But this view of things does not work – not in medicine or in industry, ecology, or food management. Man’s pattern of proceeding with a disregard for nature, along with the pretense of power he assumes in so doing, has been one of the root causes of decline in our present era. As the Roman poet Horace wrote, “You may chase Nature out with a pitchfork, but she will ever hurry back to triumph in stealth over your foolish contempt.”
It is on account of its partaking in this particular illusion that medicine is as a house divided against itself and unable to stand. In medicine’s divided house the division is more than that of science vs. nature, or pharmacologic versus biologic therapy in medicine; it is a division between differing ideologies, which have been warring with each other for most of the last 80 years.
Yet, as peace is always a prerequisite to progress, it would be most constructive is all were to first appreciate that a divided house is not a den of thieves; it is only a divided house. Unified, what is an amalgam might be made by combining into one whole all of the experience that is in medicine.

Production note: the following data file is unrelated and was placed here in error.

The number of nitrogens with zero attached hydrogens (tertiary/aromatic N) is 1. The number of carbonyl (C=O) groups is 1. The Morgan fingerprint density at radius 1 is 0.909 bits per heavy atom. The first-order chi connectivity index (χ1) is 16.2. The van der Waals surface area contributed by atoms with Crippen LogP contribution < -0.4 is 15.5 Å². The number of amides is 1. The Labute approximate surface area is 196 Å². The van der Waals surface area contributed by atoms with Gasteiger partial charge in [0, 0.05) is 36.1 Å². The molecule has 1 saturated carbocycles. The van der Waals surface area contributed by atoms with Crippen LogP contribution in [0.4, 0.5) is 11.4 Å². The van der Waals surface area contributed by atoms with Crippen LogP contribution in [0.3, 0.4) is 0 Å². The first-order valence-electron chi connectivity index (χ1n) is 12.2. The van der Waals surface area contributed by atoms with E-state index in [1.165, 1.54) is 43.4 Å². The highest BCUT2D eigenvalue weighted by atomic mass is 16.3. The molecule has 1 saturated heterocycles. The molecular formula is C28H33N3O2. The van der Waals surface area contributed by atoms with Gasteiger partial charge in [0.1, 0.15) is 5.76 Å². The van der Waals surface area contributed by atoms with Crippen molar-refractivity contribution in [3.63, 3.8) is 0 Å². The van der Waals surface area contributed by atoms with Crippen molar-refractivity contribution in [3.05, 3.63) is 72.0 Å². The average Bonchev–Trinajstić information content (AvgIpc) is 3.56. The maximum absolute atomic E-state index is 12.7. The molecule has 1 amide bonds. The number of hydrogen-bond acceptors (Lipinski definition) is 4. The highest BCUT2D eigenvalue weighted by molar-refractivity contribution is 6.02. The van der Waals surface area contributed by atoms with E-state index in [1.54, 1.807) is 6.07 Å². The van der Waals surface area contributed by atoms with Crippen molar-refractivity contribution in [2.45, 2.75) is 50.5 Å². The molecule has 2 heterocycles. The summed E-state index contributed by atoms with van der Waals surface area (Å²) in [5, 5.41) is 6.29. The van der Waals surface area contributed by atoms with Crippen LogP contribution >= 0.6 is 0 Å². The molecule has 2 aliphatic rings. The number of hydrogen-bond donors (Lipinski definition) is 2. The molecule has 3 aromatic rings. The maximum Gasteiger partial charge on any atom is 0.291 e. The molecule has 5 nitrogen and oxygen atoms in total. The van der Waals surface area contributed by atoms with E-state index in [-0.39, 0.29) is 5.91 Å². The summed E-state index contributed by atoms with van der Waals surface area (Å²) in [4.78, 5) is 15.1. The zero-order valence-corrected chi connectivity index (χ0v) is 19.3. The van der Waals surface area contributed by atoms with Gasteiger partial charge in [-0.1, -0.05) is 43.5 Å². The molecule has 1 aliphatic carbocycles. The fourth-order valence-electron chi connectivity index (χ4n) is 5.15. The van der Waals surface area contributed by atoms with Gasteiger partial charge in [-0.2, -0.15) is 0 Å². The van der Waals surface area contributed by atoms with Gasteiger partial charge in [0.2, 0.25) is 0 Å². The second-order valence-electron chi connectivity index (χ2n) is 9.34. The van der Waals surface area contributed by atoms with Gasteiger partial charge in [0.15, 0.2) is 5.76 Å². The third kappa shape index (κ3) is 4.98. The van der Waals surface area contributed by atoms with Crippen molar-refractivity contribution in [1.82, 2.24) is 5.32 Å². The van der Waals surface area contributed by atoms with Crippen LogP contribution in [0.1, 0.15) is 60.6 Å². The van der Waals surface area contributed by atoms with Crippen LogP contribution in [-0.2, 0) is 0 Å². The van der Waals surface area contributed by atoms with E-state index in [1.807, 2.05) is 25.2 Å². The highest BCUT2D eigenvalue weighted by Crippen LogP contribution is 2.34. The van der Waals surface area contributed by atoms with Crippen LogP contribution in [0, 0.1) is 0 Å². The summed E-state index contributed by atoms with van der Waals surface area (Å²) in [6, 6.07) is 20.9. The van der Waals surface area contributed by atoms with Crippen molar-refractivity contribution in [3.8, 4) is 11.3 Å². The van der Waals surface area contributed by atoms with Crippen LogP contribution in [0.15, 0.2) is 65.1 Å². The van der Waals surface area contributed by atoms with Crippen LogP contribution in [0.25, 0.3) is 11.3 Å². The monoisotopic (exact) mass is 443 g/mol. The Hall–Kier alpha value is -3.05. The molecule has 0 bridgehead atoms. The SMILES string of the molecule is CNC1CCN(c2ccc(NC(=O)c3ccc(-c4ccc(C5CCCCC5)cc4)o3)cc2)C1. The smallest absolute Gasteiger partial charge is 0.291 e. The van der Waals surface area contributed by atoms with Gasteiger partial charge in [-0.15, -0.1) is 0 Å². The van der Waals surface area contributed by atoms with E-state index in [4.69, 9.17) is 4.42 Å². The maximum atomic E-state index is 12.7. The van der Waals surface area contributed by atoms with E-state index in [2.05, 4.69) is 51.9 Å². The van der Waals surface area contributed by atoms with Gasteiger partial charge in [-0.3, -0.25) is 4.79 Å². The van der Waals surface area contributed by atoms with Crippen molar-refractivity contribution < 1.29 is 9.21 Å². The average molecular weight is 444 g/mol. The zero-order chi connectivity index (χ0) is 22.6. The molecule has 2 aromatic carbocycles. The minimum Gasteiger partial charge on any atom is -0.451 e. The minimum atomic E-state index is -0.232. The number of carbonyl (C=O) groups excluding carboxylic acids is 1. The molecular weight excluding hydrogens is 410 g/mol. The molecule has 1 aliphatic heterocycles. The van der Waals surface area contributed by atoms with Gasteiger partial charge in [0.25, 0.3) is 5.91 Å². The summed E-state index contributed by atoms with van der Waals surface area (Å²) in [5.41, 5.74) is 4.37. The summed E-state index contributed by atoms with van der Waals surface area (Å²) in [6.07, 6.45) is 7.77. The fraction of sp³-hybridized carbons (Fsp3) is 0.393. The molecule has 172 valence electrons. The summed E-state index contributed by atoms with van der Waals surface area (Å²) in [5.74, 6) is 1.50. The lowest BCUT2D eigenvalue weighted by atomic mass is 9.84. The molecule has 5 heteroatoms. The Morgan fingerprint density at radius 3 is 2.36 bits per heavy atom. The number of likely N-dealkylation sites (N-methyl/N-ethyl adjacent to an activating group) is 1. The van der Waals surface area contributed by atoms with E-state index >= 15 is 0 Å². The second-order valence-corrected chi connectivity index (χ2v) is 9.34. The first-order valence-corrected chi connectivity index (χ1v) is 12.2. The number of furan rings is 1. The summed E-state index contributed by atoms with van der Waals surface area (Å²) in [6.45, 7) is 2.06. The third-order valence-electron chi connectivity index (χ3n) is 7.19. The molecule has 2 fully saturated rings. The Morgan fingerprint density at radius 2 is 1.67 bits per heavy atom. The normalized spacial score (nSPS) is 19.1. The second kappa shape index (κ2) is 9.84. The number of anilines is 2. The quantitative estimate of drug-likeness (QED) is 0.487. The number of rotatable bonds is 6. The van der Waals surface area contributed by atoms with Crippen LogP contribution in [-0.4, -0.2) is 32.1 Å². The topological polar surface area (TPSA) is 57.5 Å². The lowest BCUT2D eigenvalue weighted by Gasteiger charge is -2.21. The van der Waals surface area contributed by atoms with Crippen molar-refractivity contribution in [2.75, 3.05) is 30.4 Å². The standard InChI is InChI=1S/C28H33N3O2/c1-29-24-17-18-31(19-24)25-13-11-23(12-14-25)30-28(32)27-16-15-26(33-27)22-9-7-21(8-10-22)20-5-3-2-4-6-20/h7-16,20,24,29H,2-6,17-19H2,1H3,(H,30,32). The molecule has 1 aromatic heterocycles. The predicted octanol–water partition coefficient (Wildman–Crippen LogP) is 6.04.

No argument is being made here that man should deliberately regress in his enterprise with technology, or that the technician/wizards of science should embrace the way of the noble savage so that the world might work again. Through compromise, we can achieve more and much better than these things. I can envision a very useful synthesis of the best that medicine has in all the rooms of its mansion. I believe that medicine will develop in this direction, with exciting potential for the health and well being of this society. As medicine can have no existence apart from physicians, this renaissance can come about only through our active participation; it is our responsibility to see that medical wisdom continues to grow apace with our understanding of science, and nature as well.